How to Make Your Baby Kick

Encouraging Kicks: Everything a Pregnant Woman Should Know About Fetal Movement

Many mothers agree that feeling their baby kick is one of the best parts of pregnancy. Before you get the joy of meeting your son or daughter, those gentle jabs and rolls feel like a special form of communication that you secretly share with your child. It’s a sensation almost impossible to describe. If it’s your first pregnancy, you might be eager to feel the early kicks, but there’s no way to speed them along—you can only wait patiently. Later on, your partner and other loved ones will be anxious to feel the baby move too, and again, there’s no way to get kicks on command. However, a few tried-and-tested techniques can encourage your baby to perk up and start wriggling. They’re not guaranteed to work every time, but they might provide enough of a nudge to get those little limbs going. Furthermore, a few of these tricks can be very useful for easing your mind when “kick counts” come into play toward the end of your pregnancy.

The First Kicks

Hispanic Daughter Feels Baby Kick in Pregnant Mother’s Tummy

The Frequency of a Baby's Kicks in the Womb at Six Months Pregnant

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A pregnant woman usually starts to feel her baby’s kicks between weeks 14 to 26. For first-time mothers, it’s generally around week 18 at the earliest; whereas, women who have been pregnant before might first feel something between weeks 14 to 16. This is mostly because second-time mothers know what kicking feels like and are less likely to mistake it for something else, such as a muscle twinge or gas. The first kicks felt during pregnancy are known as “quickening,” and they are variously described as feeling like flutters, butterflies, waves or twitches.

In the early stages of feeling fetal movement, the kicks will seem quite irregular. It’s normal to feel kicking several times one day, but nothing for the next few days. Soon, the sensations will become increasingly regular, eventually falling into a pattern.

Typical Fetal Movements

It’s common for pregnant women to feel the most frequent and strongest movements in the late evening or nighttime, especially when resting and lying down. Doctors believe this is because your movement during the day rocks the baby to sleep, while your relative stillness at night makes it easier for the baby to stretch her limbs, roll around, shift positions and develop important motor skills. A mother’s fluctuating blood sugar levels are also a factor.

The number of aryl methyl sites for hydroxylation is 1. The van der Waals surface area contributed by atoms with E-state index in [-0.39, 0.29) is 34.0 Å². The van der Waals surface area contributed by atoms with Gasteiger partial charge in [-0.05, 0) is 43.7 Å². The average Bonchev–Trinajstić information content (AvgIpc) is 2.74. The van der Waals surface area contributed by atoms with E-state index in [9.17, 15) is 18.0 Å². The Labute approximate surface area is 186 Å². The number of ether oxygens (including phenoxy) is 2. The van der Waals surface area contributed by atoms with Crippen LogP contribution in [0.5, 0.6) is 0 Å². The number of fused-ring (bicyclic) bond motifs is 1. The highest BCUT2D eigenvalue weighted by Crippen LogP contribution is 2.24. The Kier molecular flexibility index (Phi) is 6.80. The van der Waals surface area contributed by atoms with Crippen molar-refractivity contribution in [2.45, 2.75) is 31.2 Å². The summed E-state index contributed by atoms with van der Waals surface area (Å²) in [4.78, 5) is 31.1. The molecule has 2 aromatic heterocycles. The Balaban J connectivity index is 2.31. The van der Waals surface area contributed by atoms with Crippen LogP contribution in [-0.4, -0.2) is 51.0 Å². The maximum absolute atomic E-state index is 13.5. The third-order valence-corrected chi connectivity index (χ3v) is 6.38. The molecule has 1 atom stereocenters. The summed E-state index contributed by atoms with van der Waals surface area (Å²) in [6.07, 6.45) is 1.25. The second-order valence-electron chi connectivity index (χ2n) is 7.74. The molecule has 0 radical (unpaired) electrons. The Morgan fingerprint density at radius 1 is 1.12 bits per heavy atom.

Kicking becomes stronger and more regular as pregnancy progresses. Regular sleeping/waking patterns might begin to be noticeable around month six, and by month seven, some movements can start to cause discomfort. You might also feel rhythmic spasm-like movements, which are the baby’s hiccups. By month eight, a baby’s movements can often be seen from outside the stomach. During the final month of pregnancy, the baby’s movements usually become a little less frequent because he has less room to maneuver. You’ll probably feel feet pressing into your ribs, and you might begin to sense the baby’s head pressing down on your cervix.

Encouraging Kicks

Hispanic Daughter Feels Baby Kick in Pregnant Mother’s Tummy

When Do You Feel Baby Kick?

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The following tips are a few ways to encourage your baby to kick or move at a time when she’s being still. After trying one or more of these techniques, sit or lie still and relax, which will make it easier to feel any movements.

  • Eat a snack or drink a small glass of fruit juice. The rise in your blood sugar can give the baby an energy boost.
  • Do some jumping jacks or jog on the spot for a minute or two. The jiggling movement might wake a sleepy baby or encourage her to move into a new position.
  • Shine a flashlight directly onto your belly. A baby can see light and dark from around week 22, and she may respond to the visual cue.
  • Try gently pressing or poking your bump in an area where you can feel the baby is resting. You might get a poke back in response.   
  • If your baby is still while the room is quiet, talk or play music, and he may respond with movement. Some pregnant women like to put headphones around their baby bump.
  • In the later stages of pregnancy, pelvis tilts and other gentle, pregnancy-approved stretches can get the baby to shift positions. This technique is useful when you’re uncomfortable, for example, if you have a tiny foot pressing into your ribs.

Kick Counts

Kick counts—which means timing the length of time it takes to tally 10 baby kicks—are a tool used during the third trimester to monitor fetal movement. Ask your doctor for her recommended number of kicks at this stage. Some ask that you routinely count kicks twice daily throughout the third trimester; others want you to count them only if you’re concerned about a reduction in movement. Generally, you should feel 10 movements within an hour. If you don’t, eat a snack, drink fruit juice or try one of the other techniques to encourage movement; then lie down and repeat the test. If you don’t feel 10 movements within two hours, call your doctor. Lack of movement usually just means a sleepy baby, but it’s best to err on the side of caution and get your practitioner’s advice if you’re concerned.